Worth the Dues?
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Despite a prominent hospital association departure in Massachusetts, other leaders say the benefits of membership still justify the cost.
Caritas Christi Health Care recently resigned its membership to the Massachusetts Hospital Association. The move will save the Boston-based system roughly $700,000 annually—a substantial amount of money. But should other hospitals reevaluate the return on investment their state hospital associations provide? Under the current uncertain financial climate, hospitals should consider every expense to be on the table to some degree, says Andy McCoy, vice president of revenue management for Minneapolis-based Fairview Health Services and its 10 community-based medical centers. Nevertheless, Fairview's senior leadership believes association membership still makes financial sense for the system, he says. "This is an area I feel pretty strongly that we get good value for the money."
State hospital associations provide a way for hospitals to connect with each other and present a united front to the business community and the state and federal legislatures. They also provide educational programs and data that hospitals can use for benchmarking purposes. For example, associations can provide each hospital with the volume of patients by ZIP code, so that they can see what their market share is versus their competitors, says McCoy. "That information has always been useful."
Likewise, Reed Fraley appreciated the advocacy efforts, databases on business development, and the education programs offered by the Ohio Hospital Association during his tenure as the CEO of Ohio State University Hospitals and Health System. Now in his role as senior vice president of the OHA, Fraley works to ensure that other hospital CEOs see the value of their membership.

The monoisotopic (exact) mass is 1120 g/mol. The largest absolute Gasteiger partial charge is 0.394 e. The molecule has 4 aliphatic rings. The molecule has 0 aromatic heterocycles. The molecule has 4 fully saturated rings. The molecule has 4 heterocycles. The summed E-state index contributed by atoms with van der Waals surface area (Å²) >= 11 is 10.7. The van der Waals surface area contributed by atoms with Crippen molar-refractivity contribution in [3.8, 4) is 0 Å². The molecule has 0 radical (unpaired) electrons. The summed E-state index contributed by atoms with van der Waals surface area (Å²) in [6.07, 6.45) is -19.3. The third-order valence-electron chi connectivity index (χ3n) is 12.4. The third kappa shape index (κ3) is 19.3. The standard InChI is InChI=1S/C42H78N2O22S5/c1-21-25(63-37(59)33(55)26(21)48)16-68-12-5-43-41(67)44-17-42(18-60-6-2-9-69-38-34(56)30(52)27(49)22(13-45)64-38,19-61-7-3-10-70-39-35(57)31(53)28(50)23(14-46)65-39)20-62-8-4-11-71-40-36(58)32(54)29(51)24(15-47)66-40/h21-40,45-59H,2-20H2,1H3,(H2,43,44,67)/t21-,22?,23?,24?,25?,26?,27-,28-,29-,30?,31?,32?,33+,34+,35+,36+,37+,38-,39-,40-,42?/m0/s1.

Senior leaders at the OHA meet fact to face with every hospital CEO once or twice a year, Fraley says, to ensure that hospital CEOs know the association's stance on issues and the services it offers. The association also provides members with tangible data that demonstrates ROI; the OHA's group purchasing program for electricity and natural gas has saved hospital members $30 million in costs since 2000, Fraley says.
But to truly capitalize on the relationship, member hospitals need to do their part and seek out information. "The best thing is to talk with them and ask them what they have available," says McCoy. And if the information you want isn't available, you may be able to help develop and design a program that is beneficial to you, adds Fraley. "We separate fees from membership dues, because we think those should not be confused. Dues are for certain common performances for everybody along advocacy routes. Fees are for those services that we provide for you that are unique."
Fraley hopes that the relationships OHA has built with its members as a trusted advocate and resource will be the tie breaker if the membership dues and fees wind up being somewhat equal to the benefits provided. "I will go back to trust—it's invaluable and intangible, and that, in the end, can be the decisive thing."
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